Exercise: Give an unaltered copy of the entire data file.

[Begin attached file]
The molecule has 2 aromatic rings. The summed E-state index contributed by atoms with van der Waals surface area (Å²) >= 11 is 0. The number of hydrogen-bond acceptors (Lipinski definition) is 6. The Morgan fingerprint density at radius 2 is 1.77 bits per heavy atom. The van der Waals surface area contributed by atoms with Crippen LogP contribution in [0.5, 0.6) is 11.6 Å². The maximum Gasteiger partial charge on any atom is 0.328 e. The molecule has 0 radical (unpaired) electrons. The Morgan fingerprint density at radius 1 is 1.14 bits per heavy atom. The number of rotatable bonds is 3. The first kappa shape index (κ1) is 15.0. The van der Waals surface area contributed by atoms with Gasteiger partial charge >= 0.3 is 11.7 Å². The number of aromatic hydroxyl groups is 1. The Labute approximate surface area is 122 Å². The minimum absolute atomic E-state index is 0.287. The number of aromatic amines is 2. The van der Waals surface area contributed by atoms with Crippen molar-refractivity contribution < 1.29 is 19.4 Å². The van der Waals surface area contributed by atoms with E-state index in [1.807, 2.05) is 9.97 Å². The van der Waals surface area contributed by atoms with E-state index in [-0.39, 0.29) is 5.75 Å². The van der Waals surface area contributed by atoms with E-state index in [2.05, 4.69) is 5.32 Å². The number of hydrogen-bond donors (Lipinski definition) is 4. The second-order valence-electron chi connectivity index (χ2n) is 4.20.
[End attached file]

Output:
The molecule has 2 aromatic rings. The summed E-state index contributed by atoms with van der Waals surface area (Å²) >= 11 is 0. The number of hydrogen-bond acceptors (Lipinski definition) is 6. The Morgan fingerprint density at radius 2 is 1.77 bits per heavy atom. The van der Waals surface area contributed by atoms with Crippen LogP contribution in [0.5, 0.6) is 11.6 Å². The maximum Gasteiger partial charge on any atom is 0.328 e. The molecule has 0 radical (unpaired) electrons. The Morgan fingerprint density at radius 1 is 1.14 bits per heavy atom. The number of rotatable bonds is 3. The first kappa shape index (κ1) is 15.0. The van der Waals surface area contributed by atoms with Gasteiger partial charge >= 0.3 is 11.7 Å². The number of aromatic hydroxyl groups is 1. The Labute approximate surface area is 122 Å². The minimum absolute atomic E-state index is 0.287. The number of aromatic amines is 2. The van der Waals surface area contributed by atoms with Crippen molar-refractivity contribution < 1.29 is 19.4 Å². The van der Waals surface area contributed by atoms with E-state index in [1.807, 2.05) is 9.97 Å². The van der Waals surface area contributed by atoms with E-state index in [-0.39, 0.29) is 5.75 Å². The van der Waals surface area contributed by atoms with E-state index in [2.05, 4.69) is 5.32 Å². The number of hydrogen-bond donors (Lipinski definition) is 4. The second-order valence-electron chi connectivity index (χ2n) is 4.20.